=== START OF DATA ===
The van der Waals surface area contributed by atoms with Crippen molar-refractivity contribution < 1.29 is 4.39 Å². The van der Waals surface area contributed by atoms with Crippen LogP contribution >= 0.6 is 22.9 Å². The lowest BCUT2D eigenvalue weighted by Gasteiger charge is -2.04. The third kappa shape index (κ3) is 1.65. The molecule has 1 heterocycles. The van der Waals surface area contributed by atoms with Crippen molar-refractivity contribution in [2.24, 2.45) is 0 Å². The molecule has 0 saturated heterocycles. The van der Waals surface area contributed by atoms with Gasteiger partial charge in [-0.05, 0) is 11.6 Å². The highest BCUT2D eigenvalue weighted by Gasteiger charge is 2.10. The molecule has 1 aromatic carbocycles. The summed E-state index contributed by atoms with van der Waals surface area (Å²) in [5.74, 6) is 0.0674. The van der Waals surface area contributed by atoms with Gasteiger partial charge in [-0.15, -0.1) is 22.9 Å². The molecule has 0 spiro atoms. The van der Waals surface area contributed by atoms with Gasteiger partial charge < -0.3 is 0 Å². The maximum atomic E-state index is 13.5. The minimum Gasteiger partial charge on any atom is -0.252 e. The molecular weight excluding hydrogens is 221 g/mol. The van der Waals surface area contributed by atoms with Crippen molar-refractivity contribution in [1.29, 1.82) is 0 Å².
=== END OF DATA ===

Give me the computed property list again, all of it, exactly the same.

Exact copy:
The van der Waals surface area contributed by atoms with Crippen molar-refractivity contribution < 1.29 is 4.39 Å². The van der Waals surface area contributed by atoms with Crippen LogP contribution >= 0.6 is 22.9 Å². The lowest BCUT2D eigenvalue weighted by Gasteiger charge is -2.04. The third kappa shape index (κ3) is 1.65. The molecule has 1 heterocycles. The van der Waals surface area contributed by atoms with Crippen molar-refractivity contribution in [2.24, 2.45) is 0 Å². The molecule has 0 saturated heterocycles. The van der Waals surface area contributed by atoms with Gasteiger partial charge in [-0.05, 0) is 11.6 Å². The highest BCUT2D eigenvalue weighted by Gasteiger charge is 2.10. The molecule has 1 aromatic carbocycles. The summed E-state index contributed by atoms with van der Waals surface area (Å²) in [5.74, 6) is 0.0674. The van der Waals surface area contributed by atoms with Gasteiger partial charge in [-0.15, -0.1) is 22.9 Å². The molecule has 0 spiro atoms. The van der Waals surface area contributed by atoms with Gasteiger partial charge < -0.3 is 0 Å². The maximum atomic E-state index is 13.5. The minimum Gasteiger partial charge on any atom is -0.252 e. The molecular weight excluding hydrogens is 221 g/mol. The van der Waals surface area contributed by atoms with Crippen molar-refractivity contribution in [1.29, 1.82) is 0 Å².